How to differentiate the work for children from the work for adults? Let's face it. I don't want the adult material to get to the kids either and I don't blame the other adults for wanting to protect their kids.
There is Uranian Fiction which is for adults and there is some for children. As with movies, there are adults who will enjoy the stories for kids...I had to think about a nice metaphor for you...I don't think the adults would find either the Jimmy Bodeilo stories or 'What is Trillium?' or 'Sharbenau the Squirrel' as uncomfortable as ....children's clothing or walkers or bibs or My Pretty Pony....but would find it to be like with Universal rated films.
The novel An Adventure in Indianapolis and the story The Future of Engineering are written for adults, not for kids....although if a kid gets hold of F of E, it is not the most dangerous. I would avoid giving them An Adventure in Indianapolis. I don't really want them to get their hands on anything I wrote without them [people under 18 years] in mind. I feel the work is 'too inconsiderate' and may be dangerous - depending on the young person.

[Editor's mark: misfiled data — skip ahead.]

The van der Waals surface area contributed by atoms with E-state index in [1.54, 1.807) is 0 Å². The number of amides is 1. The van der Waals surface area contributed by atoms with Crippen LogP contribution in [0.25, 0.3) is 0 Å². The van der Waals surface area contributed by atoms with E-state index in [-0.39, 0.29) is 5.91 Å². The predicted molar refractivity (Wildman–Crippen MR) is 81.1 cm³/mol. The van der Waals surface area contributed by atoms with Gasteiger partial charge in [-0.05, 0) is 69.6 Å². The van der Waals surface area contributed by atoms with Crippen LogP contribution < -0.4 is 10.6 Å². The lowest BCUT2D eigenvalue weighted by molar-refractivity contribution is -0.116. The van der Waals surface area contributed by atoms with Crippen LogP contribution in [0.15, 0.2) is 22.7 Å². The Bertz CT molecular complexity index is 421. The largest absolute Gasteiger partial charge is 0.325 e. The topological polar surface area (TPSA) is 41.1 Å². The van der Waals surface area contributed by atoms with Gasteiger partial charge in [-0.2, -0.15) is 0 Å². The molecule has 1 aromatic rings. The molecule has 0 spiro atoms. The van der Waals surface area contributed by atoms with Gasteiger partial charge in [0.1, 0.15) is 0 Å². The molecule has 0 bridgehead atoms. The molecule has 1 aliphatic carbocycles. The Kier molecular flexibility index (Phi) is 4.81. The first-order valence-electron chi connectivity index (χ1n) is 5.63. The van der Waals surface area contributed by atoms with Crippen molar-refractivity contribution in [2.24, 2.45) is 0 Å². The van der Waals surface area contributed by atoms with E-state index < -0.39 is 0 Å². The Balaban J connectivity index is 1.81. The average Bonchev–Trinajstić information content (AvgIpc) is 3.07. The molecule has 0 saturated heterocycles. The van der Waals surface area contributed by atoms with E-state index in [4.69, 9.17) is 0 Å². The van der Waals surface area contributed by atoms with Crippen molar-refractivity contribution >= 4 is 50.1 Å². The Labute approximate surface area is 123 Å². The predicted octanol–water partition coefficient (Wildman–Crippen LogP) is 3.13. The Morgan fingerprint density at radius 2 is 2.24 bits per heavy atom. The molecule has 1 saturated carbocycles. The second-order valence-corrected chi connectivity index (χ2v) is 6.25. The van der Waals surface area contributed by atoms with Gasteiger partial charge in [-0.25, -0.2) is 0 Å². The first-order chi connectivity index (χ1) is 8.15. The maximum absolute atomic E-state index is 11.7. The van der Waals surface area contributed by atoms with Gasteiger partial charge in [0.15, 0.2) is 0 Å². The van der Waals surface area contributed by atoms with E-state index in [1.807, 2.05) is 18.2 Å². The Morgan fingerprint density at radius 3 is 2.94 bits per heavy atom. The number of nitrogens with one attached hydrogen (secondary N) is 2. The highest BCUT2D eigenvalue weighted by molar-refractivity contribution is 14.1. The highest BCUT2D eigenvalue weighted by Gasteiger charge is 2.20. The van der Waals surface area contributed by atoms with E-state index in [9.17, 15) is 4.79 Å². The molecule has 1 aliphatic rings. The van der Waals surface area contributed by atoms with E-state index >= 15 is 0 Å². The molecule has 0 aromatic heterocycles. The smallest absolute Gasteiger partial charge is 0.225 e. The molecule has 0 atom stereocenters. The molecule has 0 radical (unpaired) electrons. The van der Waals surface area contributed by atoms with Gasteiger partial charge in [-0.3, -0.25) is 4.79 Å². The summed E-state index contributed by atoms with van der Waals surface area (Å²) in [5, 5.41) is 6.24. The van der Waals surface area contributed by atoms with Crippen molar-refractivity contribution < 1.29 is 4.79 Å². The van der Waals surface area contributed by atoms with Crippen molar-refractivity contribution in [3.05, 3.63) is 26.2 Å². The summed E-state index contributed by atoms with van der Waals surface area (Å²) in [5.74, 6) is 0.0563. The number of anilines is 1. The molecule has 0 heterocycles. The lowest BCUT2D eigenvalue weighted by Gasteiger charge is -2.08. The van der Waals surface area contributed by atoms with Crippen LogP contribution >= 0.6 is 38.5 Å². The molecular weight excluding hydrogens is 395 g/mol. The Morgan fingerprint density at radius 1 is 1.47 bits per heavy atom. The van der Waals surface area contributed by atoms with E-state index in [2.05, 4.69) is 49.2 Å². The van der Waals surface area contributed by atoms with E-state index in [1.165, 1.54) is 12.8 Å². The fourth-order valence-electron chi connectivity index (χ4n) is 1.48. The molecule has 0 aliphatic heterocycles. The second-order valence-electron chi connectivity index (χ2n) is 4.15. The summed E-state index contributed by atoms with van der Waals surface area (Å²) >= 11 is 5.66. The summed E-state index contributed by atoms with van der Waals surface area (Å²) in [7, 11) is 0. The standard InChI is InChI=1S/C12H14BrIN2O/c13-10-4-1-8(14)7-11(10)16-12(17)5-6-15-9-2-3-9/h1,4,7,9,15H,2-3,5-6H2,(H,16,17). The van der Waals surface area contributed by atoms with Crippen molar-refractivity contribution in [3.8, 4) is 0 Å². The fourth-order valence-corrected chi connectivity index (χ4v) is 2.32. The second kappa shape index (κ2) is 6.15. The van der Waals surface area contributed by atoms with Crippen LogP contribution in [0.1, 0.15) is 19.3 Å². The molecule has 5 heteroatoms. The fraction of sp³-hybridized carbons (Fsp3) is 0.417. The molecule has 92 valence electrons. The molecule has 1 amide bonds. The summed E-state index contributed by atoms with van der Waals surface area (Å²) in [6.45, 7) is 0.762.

In general, I will endeavor to be clear about what age group a work is for, having the best interests of everyone in mind. In some cases, publishers will help - Writings from the Heart: Stories and Poems from Around the World is obviously for young people.
When in doubt, I urge adults to check it over. Again, I like both kids and adults, and just don't really want to stick kids with material written without taking their unique needs into account. That's all.
As it says at the website: "If it is a Jimmy Bodeilo story, you know it is for kids." Those stories are not for babies, they are for the 8 - 12 year old crowd, but will please some older people and should be as safe as 'nontoxic paste' for younger children.